Dušan T. Bataković

Institut des Etudes balkaniquesAcadémie Serbe des sciences et des arts Belgrade

The Road to Democracy the Development of Constitutionalism in Serbia 1869–1903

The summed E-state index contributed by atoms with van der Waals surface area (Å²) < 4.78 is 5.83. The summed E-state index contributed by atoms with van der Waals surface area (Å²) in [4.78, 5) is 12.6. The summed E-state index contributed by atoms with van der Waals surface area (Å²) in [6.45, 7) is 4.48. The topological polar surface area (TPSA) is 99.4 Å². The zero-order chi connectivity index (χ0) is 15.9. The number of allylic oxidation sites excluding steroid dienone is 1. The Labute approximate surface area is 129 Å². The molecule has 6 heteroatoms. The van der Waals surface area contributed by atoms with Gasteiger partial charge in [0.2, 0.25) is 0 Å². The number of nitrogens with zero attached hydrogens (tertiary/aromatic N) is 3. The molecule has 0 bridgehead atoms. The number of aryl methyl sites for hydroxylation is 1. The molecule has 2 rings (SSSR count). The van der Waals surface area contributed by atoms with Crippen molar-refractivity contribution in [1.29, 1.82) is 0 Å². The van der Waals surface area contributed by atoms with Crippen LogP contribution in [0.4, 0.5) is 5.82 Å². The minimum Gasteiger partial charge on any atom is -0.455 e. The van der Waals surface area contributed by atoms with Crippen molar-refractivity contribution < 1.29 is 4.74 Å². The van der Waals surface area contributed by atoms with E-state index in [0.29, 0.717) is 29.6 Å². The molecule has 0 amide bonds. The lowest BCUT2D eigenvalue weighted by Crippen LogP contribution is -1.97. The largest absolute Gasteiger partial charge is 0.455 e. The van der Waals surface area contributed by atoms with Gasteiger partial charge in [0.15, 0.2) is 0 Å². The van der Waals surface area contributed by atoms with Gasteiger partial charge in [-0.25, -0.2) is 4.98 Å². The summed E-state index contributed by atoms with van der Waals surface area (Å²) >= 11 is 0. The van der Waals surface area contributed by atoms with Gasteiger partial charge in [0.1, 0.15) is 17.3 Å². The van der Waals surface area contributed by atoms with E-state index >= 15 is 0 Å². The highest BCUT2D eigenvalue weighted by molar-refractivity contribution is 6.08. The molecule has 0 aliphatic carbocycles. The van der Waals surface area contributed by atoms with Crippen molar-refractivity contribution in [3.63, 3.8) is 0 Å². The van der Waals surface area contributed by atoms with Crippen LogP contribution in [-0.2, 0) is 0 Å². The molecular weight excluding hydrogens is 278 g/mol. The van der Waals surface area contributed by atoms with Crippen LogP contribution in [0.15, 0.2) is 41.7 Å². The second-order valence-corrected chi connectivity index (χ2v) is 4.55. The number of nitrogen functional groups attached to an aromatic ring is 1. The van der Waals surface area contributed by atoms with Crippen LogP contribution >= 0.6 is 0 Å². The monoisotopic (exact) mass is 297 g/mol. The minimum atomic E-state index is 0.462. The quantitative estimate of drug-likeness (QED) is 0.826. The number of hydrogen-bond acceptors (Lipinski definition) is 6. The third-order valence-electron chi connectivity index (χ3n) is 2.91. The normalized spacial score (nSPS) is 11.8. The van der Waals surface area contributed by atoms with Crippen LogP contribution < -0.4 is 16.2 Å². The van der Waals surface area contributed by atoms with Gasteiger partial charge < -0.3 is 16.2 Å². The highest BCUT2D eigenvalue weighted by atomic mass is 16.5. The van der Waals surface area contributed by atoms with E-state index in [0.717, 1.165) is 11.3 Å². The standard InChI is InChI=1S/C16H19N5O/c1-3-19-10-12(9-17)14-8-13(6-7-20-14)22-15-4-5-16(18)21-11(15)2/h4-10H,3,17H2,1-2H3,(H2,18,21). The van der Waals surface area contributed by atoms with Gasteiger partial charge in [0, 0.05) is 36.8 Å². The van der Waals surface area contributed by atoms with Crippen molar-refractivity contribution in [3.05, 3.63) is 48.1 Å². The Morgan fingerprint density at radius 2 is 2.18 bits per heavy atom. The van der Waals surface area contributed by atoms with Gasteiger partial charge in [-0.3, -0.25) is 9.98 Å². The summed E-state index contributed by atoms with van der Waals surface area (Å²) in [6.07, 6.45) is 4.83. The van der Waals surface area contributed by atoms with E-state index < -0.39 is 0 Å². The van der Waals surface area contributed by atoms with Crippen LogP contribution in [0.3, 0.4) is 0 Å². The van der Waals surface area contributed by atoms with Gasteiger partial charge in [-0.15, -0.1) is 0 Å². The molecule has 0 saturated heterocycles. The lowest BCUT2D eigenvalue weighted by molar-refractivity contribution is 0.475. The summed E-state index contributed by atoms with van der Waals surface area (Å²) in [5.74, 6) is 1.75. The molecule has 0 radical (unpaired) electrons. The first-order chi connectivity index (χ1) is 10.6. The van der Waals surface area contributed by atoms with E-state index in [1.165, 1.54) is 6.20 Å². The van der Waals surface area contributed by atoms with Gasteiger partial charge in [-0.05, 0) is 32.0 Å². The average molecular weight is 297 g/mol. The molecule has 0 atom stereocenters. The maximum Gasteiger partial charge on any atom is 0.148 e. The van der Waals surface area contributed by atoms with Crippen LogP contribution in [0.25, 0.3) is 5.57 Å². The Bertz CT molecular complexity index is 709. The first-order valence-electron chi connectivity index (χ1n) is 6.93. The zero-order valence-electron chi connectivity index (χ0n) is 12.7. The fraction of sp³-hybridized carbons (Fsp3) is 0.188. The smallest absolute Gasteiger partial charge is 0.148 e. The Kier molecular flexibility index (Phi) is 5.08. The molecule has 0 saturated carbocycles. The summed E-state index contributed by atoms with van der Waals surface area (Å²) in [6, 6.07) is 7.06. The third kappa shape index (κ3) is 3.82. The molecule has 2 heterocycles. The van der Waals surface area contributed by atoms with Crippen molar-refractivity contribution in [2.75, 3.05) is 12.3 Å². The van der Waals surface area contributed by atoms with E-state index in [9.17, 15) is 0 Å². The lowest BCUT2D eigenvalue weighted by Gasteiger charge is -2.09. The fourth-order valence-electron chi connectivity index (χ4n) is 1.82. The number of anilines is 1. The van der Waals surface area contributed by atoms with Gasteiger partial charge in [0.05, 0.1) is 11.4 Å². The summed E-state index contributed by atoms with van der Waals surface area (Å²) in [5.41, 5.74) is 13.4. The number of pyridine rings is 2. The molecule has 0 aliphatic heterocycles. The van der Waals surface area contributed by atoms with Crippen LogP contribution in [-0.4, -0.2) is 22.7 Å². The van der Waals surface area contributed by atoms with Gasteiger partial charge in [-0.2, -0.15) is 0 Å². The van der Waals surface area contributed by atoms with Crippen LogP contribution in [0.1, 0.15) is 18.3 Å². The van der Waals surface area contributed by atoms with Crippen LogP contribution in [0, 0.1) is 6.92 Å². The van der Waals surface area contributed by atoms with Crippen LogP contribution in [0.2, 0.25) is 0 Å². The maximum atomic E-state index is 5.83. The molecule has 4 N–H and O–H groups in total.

After the swiftly abolished liberal Constitution of 1835 and the imposed “Turkish” one of 1838 (imposed by the Russians and Ottomans, guarantors of Serbia’s autonomy granted in 1830, to limit the princely power), the development of constitutionalism in modern Serbia went through several phases. As elsewhere in the Balkans, constitutions usually resulted from a compromise between the ruler and the elites rather than from the will of the people. The 1868 Constitution drew to an extent upon the early nineteenth-century German constitutional monarchies, but, under pressure from the politically mobilized population, the 1888 Constitution, proposed by the Radical Party in response to the egalitarian aspirations of the nation’s agrarian majority, adopted a French constitutional model — with a unicameral system and frequent coalition governments. Shaped on the model of the Belgian Constitution of 1831, which in its turn was a modified version of the French Charte of 1830, it restored a French influence, expressed for the first time in the 1835 Constitution. The 1888 Constitution was passed by the Grand National Assembly with its five-sixth majority of Radicals,representatives of the agrarian majority. It was soon annulled by the coup d’état of 1894, and the Court-imposed Constitution of 1869 was reinstituted. The Constitution of 1901 was an attempt to introduce a bicameral system as a means of upholding the influential role of the ruler, while limiting that of the Radical Party, which had enjoyed an ample electoral support since the 1888 Constitution. After the assassination in 1903 of the last Obrenović ruler, king Alexander, and his wife, queen Draga, the liberal Constitution of 1888 with minor modifications was reinstituted. Under this Constitution — which is commonly known as the 1903 Constitution and which, during the democratic reign of king Peter I Kardjordjević, was no longer challenged — Serbian democracy remained fragile, because there was no upper house to counteract, as it did in the French Third Republic,the predominantly party-biased way of running the affairs of state.